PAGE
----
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Unlike with film, most digital cameras don’t record every part of the image at the same time. Often the image is scanned from left to right and top to bottom, which can create some interesting effects when recording moving objects like the blades of a fan. Here we simulate a digital movie of a rotating chess-board. The scan is moving from left to right, catching up with the rotation in the bottom of the image, and moving against it at the top. [inspiration from danielwalsh] [more] [code]

Unlike with film, most digital cameras don’t record every part of the image at the same time. Often the image is scanned from left to right and top to bottom, which can create some interesting effects when recording moving objects like the blades of a fan. Here we simulate a digital movie of a rotating chess-board. The scan is moving from left to right, catching up with the rotation in the bottom of the image, and moving against it at the top. [inspiration from danielwalsh] [more] [code]

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Two touching identical circles have the same area as the negative space they create in a circumscribing larger circle. That allows us to create this gif, where the circles transform without changing area. [can you prove the first sentence?] [code]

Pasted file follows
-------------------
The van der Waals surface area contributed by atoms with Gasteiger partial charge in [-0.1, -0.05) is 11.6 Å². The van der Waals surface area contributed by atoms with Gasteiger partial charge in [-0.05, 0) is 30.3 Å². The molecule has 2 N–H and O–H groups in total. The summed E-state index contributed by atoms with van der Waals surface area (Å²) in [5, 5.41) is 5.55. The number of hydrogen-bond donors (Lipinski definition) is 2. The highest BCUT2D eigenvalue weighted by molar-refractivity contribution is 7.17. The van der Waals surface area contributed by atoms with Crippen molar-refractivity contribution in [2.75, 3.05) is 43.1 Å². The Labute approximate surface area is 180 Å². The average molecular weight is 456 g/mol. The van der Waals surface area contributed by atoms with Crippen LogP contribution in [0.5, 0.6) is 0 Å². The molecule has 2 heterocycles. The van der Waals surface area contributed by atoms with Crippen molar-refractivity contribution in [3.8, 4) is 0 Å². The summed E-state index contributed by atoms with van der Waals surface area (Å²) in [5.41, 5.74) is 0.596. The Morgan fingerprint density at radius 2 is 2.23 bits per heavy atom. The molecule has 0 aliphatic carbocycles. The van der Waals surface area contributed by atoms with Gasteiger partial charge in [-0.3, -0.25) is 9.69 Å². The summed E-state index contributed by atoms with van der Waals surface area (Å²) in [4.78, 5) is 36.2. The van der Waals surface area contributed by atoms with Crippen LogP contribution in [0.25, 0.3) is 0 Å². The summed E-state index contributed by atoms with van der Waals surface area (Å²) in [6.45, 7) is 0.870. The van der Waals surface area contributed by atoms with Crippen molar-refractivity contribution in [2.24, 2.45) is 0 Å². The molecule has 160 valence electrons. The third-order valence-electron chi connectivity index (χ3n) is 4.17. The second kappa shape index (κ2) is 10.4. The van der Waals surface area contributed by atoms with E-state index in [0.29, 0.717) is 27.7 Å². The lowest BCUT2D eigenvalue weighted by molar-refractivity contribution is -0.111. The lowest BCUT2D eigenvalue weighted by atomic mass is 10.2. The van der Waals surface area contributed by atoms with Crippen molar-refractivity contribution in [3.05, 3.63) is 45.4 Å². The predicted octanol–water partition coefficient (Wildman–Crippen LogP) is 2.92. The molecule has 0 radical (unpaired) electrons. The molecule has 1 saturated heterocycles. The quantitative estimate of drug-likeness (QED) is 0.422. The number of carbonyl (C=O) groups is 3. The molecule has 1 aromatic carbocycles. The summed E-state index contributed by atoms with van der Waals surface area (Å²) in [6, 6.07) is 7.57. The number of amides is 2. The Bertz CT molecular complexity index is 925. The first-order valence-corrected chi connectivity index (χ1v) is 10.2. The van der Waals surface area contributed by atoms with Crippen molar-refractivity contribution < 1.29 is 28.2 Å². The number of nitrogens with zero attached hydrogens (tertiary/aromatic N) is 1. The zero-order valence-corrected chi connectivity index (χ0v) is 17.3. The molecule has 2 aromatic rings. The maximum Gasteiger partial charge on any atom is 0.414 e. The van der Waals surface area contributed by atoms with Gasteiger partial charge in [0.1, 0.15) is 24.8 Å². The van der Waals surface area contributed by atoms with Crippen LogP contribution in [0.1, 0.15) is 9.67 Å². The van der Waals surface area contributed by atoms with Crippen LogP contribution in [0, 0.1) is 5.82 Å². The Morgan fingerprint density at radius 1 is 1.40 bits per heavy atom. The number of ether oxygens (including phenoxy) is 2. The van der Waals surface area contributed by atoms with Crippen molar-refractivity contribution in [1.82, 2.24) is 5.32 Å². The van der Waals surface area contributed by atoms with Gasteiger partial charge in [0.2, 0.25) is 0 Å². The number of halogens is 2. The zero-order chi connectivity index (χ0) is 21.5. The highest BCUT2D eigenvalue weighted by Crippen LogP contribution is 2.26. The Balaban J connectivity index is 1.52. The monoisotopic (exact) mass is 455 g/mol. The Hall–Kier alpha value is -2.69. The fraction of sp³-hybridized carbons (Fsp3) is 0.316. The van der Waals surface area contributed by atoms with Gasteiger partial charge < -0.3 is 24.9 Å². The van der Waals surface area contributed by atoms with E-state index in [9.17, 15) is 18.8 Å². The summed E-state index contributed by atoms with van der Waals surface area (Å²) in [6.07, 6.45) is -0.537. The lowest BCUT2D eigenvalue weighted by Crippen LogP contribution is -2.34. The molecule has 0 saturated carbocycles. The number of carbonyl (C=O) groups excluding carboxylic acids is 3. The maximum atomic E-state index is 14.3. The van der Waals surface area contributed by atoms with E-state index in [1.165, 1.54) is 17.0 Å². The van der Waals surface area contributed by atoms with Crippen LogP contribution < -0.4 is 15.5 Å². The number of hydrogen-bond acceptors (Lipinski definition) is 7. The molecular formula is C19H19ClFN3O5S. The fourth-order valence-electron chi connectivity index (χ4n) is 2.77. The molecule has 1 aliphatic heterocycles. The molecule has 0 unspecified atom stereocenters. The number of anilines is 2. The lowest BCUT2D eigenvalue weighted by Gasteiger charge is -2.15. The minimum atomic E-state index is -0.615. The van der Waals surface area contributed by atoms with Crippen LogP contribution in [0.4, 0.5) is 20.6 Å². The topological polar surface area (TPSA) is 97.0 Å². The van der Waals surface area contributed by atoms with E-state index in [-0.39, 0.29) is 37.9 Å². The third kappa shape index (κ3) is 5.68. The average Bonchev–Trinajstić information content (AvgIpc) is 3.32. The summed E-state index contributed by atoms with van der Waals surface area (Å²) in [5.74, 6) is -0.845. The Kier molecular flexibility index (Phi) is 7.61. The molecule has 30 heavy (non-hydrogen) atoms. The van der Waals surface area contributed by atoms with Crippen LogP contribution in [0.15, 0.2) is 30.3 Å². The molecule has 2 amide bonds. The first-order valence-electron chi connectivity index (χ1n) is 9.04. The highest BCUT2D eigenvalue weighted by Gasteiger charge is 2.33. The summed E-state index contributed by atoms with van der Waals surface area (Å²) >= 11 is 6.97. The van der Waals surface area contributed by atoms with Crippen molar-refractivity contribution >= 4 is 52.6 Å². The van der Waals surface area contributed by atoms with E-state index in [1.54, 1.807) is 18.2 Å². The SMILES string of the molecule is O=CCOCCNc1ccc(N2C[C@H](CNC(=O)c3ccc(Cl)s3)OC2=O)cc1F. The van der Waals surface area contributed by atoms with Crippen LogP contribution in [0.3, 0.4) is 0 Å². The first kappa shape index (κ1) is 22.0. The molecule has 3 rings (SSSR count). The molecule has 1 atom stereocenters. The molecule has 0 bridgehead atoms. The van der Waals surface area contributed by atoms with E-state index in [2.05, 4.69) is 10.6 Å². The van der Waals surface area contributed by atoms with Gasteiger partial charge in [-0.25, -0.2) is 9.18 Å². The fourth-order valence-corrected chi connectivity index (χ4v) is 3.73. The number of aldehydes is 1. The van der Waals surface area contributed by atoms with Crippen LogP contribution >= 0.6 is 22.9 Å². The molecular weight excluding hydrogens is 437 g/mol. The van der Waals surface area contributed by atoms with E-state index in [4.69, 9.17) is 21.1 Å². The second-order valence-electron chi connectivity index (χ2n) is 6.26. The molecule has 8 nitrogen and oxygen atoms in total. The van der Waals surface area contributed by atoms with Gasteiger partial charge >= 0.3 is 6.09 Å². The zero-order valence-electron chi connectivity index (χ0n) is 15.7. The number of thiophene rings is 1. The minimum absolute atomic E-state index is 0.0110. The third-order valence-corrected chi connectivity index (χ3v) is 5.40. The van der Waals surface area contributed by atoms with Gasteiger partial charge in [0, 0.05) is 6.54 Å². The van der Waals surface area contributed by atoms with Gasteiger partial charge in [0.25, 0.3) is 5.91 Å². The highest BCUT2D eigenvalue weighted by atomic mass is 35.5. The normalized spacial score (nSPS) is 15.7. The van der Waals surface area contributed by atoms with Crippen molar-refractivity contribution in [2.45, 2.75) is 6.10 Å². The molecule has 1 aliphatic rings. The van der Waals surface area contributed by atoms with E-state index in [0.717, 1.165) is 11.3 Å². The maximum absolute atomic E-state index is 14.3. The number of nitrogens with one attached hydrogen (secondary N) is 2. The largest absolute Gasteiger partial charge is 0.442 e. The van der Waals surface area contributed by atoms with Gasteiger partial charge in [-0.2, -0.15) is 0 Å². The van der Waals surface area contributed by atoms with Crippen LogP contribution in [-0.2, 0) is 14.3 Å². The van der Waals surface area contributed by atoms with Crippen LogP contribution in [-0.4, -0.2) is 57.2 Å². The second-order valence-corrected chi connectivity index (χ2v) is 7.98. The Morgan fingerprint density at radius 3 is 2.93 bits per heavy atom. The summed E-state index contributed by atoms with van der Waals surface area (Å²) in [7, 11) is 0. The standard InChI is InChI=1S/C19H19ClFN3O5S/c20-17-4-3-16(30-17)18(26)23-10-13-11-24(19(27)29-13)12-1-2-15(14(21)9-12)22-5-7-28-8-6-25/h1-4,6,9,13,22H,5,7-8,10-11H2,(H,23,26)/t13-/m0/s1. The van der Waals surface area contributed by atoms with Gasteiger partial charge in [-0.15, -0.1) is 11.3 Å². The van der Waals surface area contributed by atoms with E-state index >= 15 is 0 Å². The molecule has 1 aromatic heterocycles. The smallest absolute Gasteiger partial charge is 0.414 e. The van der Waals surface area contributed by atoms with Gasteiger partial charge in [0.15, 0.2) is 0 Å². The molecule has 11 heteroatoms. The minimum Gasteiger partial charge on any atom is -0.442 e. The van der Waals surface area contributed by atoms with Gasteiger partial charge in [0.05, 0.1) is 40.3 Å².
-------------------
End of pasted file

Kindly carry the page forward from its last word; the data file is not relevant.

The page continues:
Two touching identical circles have the same area as the negative space they create in a circumscribing larger circle. That allows us to create this gif, where the circles transform without changing area. [can you prove the first sentence?] [code]

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If liquid starts at the top of some porous material, will it be able to filter to the bottom? This is the kind of question analysed in Percolation theory, applicable to coffee making and material science. Consider a lattice of points, with edges deleted with a fixed probability. The threshold probability for us to expect an arbitrarily large air pocket is known in two dimensions, in dimensions larger than 18, but not known inbetween.  [more] [graph] [code]